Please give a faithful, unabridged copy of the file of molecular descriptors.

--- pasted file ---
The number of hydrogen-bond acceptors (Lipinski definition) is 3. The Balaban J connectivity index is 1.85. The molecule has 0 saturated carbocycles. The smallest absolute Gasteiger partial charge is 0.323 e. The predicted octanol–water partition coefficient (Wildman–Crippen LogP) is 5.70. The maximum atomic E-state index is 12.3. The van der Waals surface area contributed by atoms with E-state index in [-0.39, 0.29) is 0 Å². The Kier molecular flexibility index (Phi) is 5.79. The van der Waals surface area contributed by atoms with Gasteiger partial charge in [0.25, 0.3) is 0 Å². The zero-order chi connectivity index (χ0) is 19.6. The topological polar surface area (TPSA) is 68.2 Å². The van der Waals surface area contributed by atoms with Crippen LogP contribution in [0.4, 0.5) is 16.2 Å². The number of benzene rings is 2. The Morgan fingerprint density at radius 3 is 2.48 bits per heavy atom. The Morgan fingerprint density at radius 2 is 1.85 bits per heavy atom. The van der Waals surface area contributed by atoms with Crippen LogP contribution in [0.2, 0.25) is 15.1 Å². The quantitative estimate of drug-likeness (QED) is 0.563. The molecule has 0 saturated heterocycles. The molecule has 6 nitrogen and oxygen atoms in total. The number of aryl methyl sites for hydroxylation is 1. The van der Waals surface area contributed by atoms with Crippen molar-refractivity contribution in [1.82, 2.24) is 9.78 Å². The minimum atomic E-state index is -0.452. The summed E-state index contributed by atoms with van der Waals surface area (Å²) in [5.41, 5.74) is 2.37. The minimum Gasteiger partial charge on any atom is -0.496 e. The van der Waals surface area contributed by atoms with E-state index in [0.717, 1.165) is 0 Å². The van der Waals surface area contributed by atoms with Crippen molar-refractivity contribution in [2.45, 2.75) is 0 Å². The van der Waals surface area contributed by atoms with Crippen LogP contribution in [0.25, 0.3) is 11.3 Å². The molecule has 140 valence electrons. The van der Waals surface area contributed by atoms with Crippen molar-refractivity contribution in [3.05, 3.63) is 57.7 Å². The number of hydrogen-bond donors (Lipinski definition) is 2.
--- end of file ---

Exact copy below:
The number of hydrogen-bond acceptors (Lipinski definition) is 3. The Balaban J connectivity index is 1.85. The molecule has 0 saturated carbocycles. The smallest absolute Gasteiger partial charge is 0.323 e. The predicted octanol–water partition coefficient (Wildman–Crippen LogP) is 5.70. The maximum atomic E-state index is 12.3. The van der Waals surface area contributed by atoms with E-state index in [-0.39, 0.29) is 0 Å². The Kier molecular flexibility index (Phi) is 5.79. The van der Waals surface area contributed by atoms with Gasteiger partial charge in [0.25, 0.3) is 0 Å². The zero-order chi connectivity index (χ0) is 19.6. The topological polar surface area (TPSA) is 68.2 Å². The van der Waals surface area contributed by atoms with Crippen LogP contribution in [0.4, 0.5) is 16.2 Å². The number of benzene rings is 2. The Morgan fingerprint density at radius 3 is 2.48 bits per heavy atom. The Morgan fingerprint density at radius 2 is 1.85 bits per heavy atom. The van der Waals surface area contributed by atoms with Crippen LogP contribution in [0.2, 0.25) is 15.1 Å². The quantitative estimate of drug-likeness (QED) is 0.563. The molecule has 0 saturated heterocycles. The molecule has 6 nitrogen and oxygen atoms in total. The number of aryl methyl sites for hydroxylation is 1. The van der Waals surface area contributed by atoms with Crippen molar-refractivity contribution in [1.82, 2.24) is 9.78 Å². The minimum atomic E-state index is -0.452. The summed E-state index contributed by atoms with van der Waals surface area (Å²) in [5.41, 5.74) is 2.37. The minimum Gasteiger partial charge on any atom is -0.496 e. The van der Waals surface area contributed by atoms with E-state index in [0.717, 1.165) is 0 Å². The van der Waals surface area contributed by atoms with Crippen molar-refractivity contribution in [2.45, 2.75) is 0 Å². The van der Waals surface area contributed by atoms with Crippen LogP contribution in [0.25, 0.3) is 11.3 Å². The molecule has 140 valence electrons. The van der Waals surface area contributed by atoms with Crippen molar-refractivity contribution in [3.05, 3.63) is 57.7 Å². The number of hydrogen-bond donors (Lipinski definition) is 2.